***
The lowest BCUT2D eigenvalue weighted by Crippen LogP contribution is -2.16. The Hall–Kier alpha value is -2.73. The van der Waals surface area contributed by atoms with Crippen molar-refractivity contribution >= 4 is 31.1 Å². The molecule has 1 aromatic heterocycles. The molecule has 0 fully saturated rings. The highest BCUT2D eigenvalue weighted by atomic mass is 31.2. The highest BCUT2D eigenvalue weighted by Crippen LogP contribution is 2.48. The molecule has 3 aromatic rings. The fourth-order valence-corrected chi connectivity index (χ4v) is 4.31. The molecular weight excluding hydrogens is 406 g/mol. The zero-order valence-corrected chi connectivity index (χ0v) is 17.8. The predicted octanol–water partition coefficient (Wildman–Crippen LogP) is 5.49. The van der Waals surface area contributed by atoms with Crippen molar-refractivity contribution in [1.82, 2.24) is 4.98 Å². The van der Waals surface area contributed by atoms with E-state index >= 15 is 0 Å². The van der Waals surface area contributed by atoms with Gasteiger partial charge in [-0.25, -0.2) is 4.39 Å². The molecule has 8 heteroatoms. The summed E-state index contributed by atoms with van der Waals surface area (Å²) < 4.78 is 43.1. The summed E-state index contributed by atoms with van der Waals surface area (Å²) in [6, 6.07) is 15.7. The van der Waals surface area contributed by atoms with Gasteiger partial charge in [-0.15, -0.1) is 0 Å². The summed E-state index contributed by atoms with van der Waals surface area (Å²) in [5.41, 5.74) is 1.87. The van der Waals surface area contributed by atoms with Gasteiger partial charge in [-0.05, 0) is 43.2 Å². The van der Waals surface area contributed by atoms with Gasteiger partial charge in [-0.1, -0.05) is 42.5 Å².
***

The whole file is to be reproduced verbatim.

The lowest BCUT2D eigenvalue weighted by Crippen LogP contribution is -2.16. The Hall–Kier alpha value is -2.73. The van der Waals surface area contributed by atoms with Crippen molar-refractivity contribution >= 4 is 31.1 Å². The molecule has 1 aromatic heterocycles. The molecule has 0 fully saturated rings. The highest BCUT2D eigenvalue weighted by atomic mass is 31.2. The highest BCUT2D eigenvalue weighted by Crippen LogP contribution is 2.48. The molecule has 3 aromatic rings. The fourth-order valence-corrected chi connectivity index (χ4v) is 4.31. The molecular weight excluding hydrogens is 406 g/mol. The zero-order valence-corrected chi connectivity index (χ0v) is 17.8. The predicted octanol–water partition coefficient (Wildman–Crippen LogP) is 5.49. The van der Waals surface area contributed by atoms with Crippen molar-refractivity contribution in [1.82, 2.24) is 4.98 Å². The van der Waals surface area contributed by atoms with E-state index >= 15 is 0 Å². The van der Waals surface area contributed by atoms with Gasteiger partial charge in [-0.25, -0.2) is 4.39 Å². The molecule has 8 heteroatoms. The summed E-state index contributed by atoms with van der Waals surface area (Å²) < 4.78 is 43.1. The summed E-state index contributed by atoms with van der Waals surface area (Å²) in [6, 6.07) is 15.7. The van der Waals surface area contributed by atoms with Gasteiger partial charge in [-0.15, -0.1) is 0 Å². The summed E-state index contributed by atoms with van der Waals surface area (Å²) in [5.41, 5.74) is 1.87. The van der Waals surface area contributed by atoms with Gasteiger partial charge in [-0.05, 0) is 43.2 Å². The van der Waals surface area contributed by atoms with Gasteiger partial charge in [-0.1, -0.05) is 42.5 Å².